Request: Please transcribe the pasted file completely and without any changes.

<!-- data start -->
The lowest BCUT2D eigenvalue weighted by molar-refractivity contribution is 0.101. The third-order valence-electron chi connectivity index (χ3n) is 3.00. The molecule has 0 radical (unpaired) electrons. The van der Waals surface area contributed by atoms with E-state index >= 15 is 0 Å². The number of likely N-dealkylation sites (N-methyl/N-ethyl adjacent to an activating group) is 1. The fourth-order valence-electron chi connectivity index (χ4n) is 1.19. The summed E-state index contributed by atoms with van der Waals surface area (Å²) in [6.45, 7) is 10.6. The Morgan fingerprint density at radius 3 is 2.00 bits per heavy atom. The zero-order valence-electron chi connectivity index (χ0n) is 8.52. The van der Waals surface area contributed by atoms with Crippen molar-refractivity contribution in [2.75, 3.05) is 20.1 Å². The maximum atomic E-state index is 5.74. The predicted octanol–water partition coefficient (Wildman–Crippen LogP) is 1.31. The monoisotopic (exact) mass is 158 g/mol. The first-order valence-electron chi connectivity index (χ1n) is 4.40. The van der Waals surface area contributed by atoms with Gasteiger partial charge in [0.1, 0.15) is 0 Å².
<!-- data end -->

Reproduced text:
The lowest BCUT2D eigenvalue weighted by molar-refractivity contribution is 0.101. The third-order valence-electron chi connectivity index (χ3n) is 3.00. The molecule has 0 radical (unpaired) electrons. The van der Waals surface area contributed by atoms with E-state index >= 15 is 0 Å². The number of likely N-dealkylation sites (N-methyl/N-ethyl adjacent to an activating group) is 1. The fourth-order valence-electron chi connectivity index (χ4n) is 1.19. The summed E-state index contributed by atoms with van der Waals surface area (Å²) in [6.45, 7) is 10.6. The Morgan fingerprint density at radius 3 is 2.00 bits per heavy atom. The zero-order valence-electron chi connectivity index (χ0n) is 8.52. The van der Waals surface area contributed by atoms with Crippen molar-refractivity contribution in [2.75, 3.05) is 20.1 Å². The maximum atomic E-state index is 5.74. The predicted octanol–water partition coefficient (Wildman–Crippen LogP) is 1.31. The monoisotopic (exact) mass is 158 g/mol. The first-order valence-electron chi connectivity index (χ1n) is 4.40. The van der Waals surface area contributed by atoms with Gasteiger partial charge in [0.1, 0.15) is 0 Å².